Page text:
Preventing the Earth from warming more than 1.5C (2.7F) above pre-industrial levels would add millions of tonnes to global fish catches, experts have said.
Scientists used computer simulations to assess the impact of different climate-change scenarios on global fisheries.
They found that compared with a 3.5C (6.3F) rise, a warming of no more than 1.5C would net an extra six million tonnes of fish per year.
An ideal target of 1.5C was set by the Paris Agreement which came into force last month and set a goal of pegging warming to "well below" 2C (3.6F).
As things stand, the combined pledges made by the 195 countries signing up to the deal would result in warming of up to 3.5C.
The new research suggests that if global warming could be kept down to 1.5C, it would have a major impact on the oceans, especially in tropical regions.
Lead author Dr William Cheung, from the University of British Columbia, Canada, said: "The benefits for vulnerable tropical areas is a strong reason why 1.5C is an important target to meet.
"Countries in these sensitive regions are highly dependent on fisheries for food and livelihood but all countries will be impacted as the seafood supply chain is now highly globalised."
The researchers, whose results are reported in the journal Science, found that for every degree Celsius (1.8F) decrease in global warming, potential fish catches could be boosted by more than three million tonnes per year.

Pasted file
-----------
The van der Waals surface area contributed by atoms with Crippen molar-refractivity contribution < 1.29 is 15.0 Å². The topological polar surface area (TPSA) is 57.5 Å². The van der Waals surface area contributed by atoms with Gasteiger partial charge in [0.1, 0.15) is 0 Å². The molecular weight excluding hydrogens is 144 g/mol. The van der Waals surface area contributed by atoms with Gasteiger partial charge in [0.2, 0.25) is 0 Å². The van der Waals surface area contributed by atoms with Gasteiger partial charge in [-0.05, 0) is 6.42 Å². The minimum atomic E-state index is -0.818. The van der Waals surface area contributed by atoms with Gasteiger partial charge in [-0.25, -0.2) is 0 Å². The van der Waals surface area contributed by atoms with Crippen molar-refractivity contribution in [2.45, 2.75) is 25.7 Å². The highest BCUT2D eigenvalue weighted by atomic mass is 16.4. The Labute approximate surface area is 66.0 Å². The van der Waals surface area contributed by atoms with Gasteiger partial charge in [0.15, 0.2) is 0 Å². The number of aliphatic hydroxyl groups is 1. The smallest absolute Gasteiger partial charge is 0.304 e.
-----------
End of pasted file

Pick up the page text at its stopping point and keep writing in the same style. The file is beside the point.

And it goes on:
Previous research has shown that today's global fish catch amounts to roughly 109 million tonnes.
Bev O'Kane, fisheries scientist at the Marine Conservation Society, said: "The difference between our world heating by 1.5 degrees and 3.5 degrees is stark. It is therefore crucial that commitments to limit temperature rise are followed through.
"Reduced catches and changes of species found in world oceans will most keenly affect developing nations with coastal communities who depend on fishing, but given that the majority of our seafood in the UK is now imported, with bigger changes to global oceans we can expect fewer fish catches and more expensive seafood options in the future."